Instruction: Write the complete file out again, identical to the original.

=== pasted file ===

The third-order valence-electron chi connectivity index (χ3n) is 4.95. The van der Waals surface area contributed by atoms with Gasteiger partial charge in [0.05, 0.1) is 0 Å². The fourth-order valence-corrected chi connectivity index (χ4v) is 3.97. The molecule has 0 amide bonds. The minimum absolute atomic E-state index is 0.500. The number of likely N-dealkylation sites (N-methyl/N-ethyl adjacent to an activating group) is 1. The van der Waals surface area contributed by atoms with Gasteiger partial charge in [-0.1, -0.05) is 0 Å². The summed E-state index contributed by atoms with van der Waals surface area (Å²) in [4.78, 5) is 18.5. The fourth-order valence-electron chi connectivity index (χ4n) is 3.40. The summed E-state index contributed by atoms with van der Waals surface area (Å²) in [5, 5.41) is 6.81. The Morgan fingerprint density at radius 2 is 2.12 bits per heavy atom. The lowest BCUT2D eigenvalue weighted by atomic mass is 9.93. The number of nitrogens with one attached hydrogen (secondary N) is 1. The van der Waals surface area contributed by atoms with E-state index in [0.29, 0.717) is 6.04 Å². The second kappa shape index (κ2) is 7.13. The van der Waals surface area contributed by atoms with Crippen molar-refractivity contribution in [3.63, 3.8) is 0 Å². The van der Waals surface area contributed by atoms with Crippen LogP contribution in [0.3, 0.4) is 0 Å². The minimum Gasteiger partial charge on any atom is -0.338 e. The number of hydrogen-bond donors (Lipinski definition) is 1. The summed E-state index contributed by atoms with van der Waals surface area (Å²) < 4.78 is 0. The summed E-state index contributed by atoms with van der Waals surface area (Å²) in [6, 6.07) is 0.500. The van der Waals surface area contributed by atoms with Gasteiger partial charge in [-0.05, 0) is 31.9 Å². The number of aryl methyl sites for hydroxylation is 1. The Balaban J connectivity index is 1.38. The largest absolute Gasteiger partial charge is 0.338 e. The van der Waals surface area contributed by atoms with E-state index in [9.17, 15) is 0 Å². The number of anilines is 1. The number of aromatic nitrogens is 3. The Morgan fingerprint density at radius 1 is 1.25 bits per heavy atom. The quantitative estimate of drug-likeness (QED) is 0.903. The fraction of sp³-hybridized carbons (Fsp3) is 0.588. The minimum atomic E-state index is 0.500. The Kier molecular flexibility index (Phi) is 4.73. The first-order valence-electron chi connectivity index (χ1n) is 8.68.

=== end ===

The third-order valence-electron chi connectivity index (χ3n) is 4.95. The van der Waals surface area contributed by atoms with Gasteiger partial charge in [0.05, 0.1) is 0 Å². The fourth-order valence-corrected chi connectivity index (χ4v) is 3.97. The molecule has 0 amide bonds. The minimum absolute atomic E-state index is 0.500. The number of likely N-dealkylation sites (N-methyl/N-ethyl adjacent to an activating group) is 1. The van der Waals surface area contributed by atoms with Gasteiger partial charge in [-0.1, -0.05) is 0 Å². The summed E-state index contributed by atoms with van der Waals surface area (Å²) in [4.78, 5) is 18.5. The fourth-order valence-electron chi connectivity index (χ4n) is 3.40. The summed E-state index contributed by atoms with van der Waals surface area (Å²) in [5, 5.41) is 6.81. The Morgan fingerprint density at radius 2 is 2.12 bits per heavy atom. The lowest BCUT2D eigenvalue weighted by atomic mass is 9.93. The number of nitrogens with one attached hydrogen (secondary N) is 1. The van der Waals surface area contributed by atoms with E-state index in [0.29, 0.717) is 6.04 Å². The second kappa shape index (κ2) is 7.13. The van der Waals surface area contributed by atoms with Crippen molar-refractivity contribution in [3.63, 3.8) is 0 Å². The van der Waals surface area contributed by atoms with Crippen LogP contribution in [0.3, 0.4) is 0 Å². The minimum Gasteiger partial charge on any atom is -0.338 e. The number of hydrogen-bond donors (Lipinski definition) is 1. The summed E-state index contributed by atoms with van der Waals surface area (Å²) < 4.78 is 0. The summed E-state index contributed by atoms with van der Waals surface area (Å²) in [6, 6.07) is 0.500. The van der Waals surface area contributed by atoms with Gasteiger partial charge in [-0.05, 0) is 31.9 Å². The number of aryl methyl sites for hydroxylation is 1. The Balaban J connectivity index is 1.38. The largest absolute Gasteiger partial charge is 0.338 e. The van der Waals surface area contributed by atoms with E-state index in [9.17, 15) is 0 Å². The number of anilines is 1. The number of aromatic nitrogens is 3. The Morgan fingerprint density at radius 1 is 1.25 bits per heavy atom. The quantitative estimate of drug-likeness (QED) is 0.903. The fraction of sp³-hybridized carbons (Fsp3) is 0.588. The minimum atomic E-state index is 0.500. The Kier molecular flexibility index (Phi) is 4.73. The first-order valence-electron chi connectivity index (χ1n) is 8.68.